cut males: 64-70cm, females: 58-65cm
weight males: 40kg, females: 30kg
hair  Long
dress Black and tan, black, blond
head Strong head with a broad, domed forehead, well-marked stop
eyes Dark to medium brown; oval in shape, neither protruding nor sunken into the sockets
ear Triangular, set high and wide apart, falling loosely along the cheeks
tail Exceeds the point of the hock, but does not reach the ground; depending on the mood of the dog, it hangs down or it is carried up on the back
behaviour Versatile, well-balanced and kind-natured working dog with good protective and fighting instincts
federation FCI Nomenclature Group 2, Section 2, No. 190
Care: relatively easy to look after, brush once a day and comb several times a week Usefulness: excellent companion dog which can be used both as a guardian and as a protection and police dog, provided that it is well trained. Life expectancy: 12 - 14 years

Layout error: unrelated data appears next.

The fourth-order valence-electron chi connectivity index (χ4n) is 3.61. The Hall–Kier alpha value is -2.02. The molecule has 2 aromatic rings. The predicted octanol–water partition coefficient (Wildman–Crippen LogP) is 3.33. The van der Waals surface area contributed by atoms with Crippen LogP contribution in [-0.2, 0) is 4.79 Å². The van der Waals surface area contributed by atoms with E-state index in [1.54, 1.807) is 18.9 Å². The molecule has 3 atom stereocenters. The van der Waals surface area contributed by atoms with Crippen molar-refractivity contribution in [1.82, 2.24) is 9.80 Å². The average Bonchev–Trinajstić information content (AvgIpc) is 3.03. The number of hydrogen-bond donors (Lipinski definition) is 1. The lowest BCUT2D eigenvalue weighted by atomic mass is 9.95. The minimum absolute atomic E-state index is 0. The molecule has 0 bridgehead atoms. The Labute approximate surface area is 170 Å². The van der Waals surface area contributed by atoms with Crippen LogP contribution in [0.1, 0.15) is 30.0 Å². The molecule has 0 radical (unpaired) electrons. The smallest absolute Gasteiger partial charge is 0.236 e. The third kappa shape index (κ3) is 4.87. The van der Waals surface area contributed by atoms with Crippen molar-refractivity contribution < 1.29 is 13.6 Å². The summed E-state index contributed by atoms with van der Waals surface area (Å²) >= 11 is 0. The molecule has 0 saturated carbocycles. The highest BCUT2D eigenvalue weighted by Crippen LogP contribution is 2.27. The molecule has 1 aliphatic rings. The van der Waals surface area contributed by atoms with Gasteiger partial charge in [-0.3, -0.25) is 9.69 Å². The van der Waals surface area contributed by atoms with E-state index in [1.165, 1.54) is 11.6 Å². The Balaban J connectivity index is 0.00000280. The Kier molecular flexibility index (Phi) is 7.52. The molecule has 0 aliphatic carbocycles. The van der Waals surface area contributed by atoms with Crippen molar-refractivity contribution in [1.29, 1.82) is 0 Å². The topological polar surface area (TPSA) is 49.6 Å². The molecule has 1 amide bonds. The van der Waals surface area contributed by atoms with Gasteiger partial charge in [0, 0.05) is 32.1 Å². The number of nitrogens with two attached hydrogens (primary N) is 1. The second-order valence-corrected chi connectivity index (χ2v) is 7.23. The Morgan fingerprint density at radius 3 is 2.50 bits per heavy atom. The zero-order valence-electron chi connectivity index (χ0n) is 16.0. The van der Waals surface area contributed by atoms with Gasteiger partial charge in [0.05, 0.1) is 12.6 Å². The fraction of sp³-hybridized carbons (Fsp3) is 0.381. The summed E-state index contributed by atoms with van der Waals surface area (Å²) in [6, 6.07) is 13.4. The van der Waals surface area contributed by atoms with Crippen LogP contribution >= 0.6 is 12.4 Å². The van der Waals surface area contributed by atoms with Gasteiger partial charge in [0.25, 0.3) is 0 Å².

The Hovawart is a relatively young breed with a very old name. Indeed, the Hofwarth is mentioned in a large number of medieval documents as a reliable defender and overseer of the house and the farm. The images show a long-haired dog with floppy ears and a bushy whip. Towards the end of the century, breeders in the Harz, Black Forest and other semi-mountainous regions took care of this ancient breed and began to create the Hovawart from farm dogs living there. The successful product crowning their efforts received in 1937, at the same time as official recognition, the standard still valid today and spread rapidly. His excellent working qualities quickly earned him recognition as a service dog. He is tough and weather-resistant, fearless and attentive, a good runner and excellent at jumping.